Jordan Nuñez

Jordan Nuñez isn’t letting celiac disease bring her down. The 17-year-old junior at Xavier College Prep is on a mission to spread the word about celiac disease and let others affected by the adverse immune reaction know they are not alone. 

Celiac disease is an autoimmune disorder triggered by eating gluten, which is a protein in wheat, barley and rye. While it is estimated to affect millions of Americans, the majority of people are undiagnosed or told they have other medical conditions instead, according to the Celiac Disease Foundation. 

As Jordan has learned firsthand, a celiac disease diagnosis requires a complete diet change, often getting rid of bread and pasta that aren’t gluten-free. Her experience with celiac disease inspired her to share her story with others, which led to her creating her YouTube channel over this past spring break. 

“When I was diagnosed in 2017, there were no resources for me to use to learn about living with celiac as a teenager,” Jordan said. 

After struggling to resonate with celiac disease support resources geared toward middle-age people, Jordan wanted to find something she and other teens could relate to. Ultimately, she opted to take on the task herself through YouTube videos. “I decided to create a place for people like me, or parents of people like me, to come and learn about my experience and struggles, so they know that there are others out there like them,” Jordan said.

Jordan’s channel is slowly growing as she spreads positivity. “I didn’t create it to become famous or become an influencer,” Jordan said. “I did it to create a platform for people like me to learn and feel accepted.”

Seeing a comment from someone asking about gluten-free things or Jordan’s hobbies put a smile on her face. “Just that one comment made me feel like I succeeded with my channel, and it makes me feel really good,” Jordan said.

Jordan aims to help fellow teens by talking openly about symptoms and celiac-friendly meals. She knows how hard it is to navigate a new diet and lifestyle, something she says was challenging as a teen who was growing and eating all the time. “I was told that I had to change my diet and eating habits completely,” Jordan said. “It was difficult without a solid, dependable resource to guide me.”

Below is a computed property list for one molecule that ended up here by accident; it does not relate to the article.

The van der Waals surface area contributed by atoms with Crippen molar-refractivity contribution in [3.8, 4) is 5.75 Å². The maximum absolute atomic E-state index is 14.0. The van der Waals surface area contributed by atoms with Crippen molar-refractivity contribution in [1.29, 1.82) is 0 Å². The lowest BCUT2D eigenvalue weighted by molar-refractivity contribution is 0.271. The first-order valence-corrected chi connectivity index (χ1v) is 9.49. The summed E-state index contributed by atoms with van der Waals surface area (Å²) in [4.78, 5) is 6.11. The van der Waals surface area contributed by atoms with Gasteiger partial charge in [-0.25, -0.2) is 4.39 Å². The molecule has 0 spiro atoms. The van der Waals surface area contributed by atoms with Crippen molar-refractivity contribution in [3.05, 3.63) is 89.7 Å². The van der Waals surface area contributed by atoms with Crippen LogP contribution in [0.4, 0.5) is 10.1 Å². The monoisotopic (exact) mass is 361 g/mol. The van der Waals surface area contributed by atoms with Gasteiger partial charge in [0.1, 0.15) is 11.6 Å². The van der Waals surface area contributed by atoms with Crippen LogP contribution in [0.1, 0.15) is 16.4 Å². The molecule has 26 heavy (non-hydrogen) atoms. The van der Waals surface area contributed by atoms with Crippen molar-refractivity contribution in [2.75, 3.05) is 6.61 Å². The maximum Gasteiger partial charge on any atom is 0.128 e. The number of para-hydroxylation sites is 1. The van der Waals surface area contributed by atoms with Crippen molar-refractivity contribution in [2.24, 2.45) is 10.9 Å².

Although her condition has gotten easier to manage over time, she still struggles occasionally, especially when she can’t find something to eat at a restaurant. “Those are the times that I get really sad and anxious about having celiac,” Jordan said.

In addition to helping others with the condition, she also wants to raise awareness and encourage people to be understanding of those with different dietary requirements. “I want people to know that celiac disease is a real condition, not a ploy to lose weight or be skinny,” Jordan said. She says sometimes she feels judged at restaurants for being gluten-free, as people often assume she’s just trying to lose weight by foregoing carbs. “It makes a difficult condition even more hurtful.”

Luckily for Jordan, she’s found some celiac-friendly food in Arcadia, and she’s covered some of her favorite restaurants on her channel. “The gluten-free sections at Safeway and Sprouts are a lifesaver, and Doughbird’s gluten-free pizza is my absolute favorite in the state,” Jordan said. “North Italia has many delicious gluten-free foods, and Chipotle is the best fast food restaurant for me.”

Jordan hopes to keep sharing her story and serving a purpose. “I want to continue to cultivate a platform for people and teenagers with celiac disease,” Jordan said. “I am planning on doing a ‘day in my life’ video and maybe some ‘cook with me’ videos and a ‘what’s in my pantry’ video showing my gluten-free staples.”

When she’s not working on her YouTube channel, Jordan keeps busy with schoolwork and planning for her senior year. “My goals for my last year at Xavier are to have fun, to continue my honor roll streak and to hopefully get into a really good college with an academic scholarship,” Jordan said.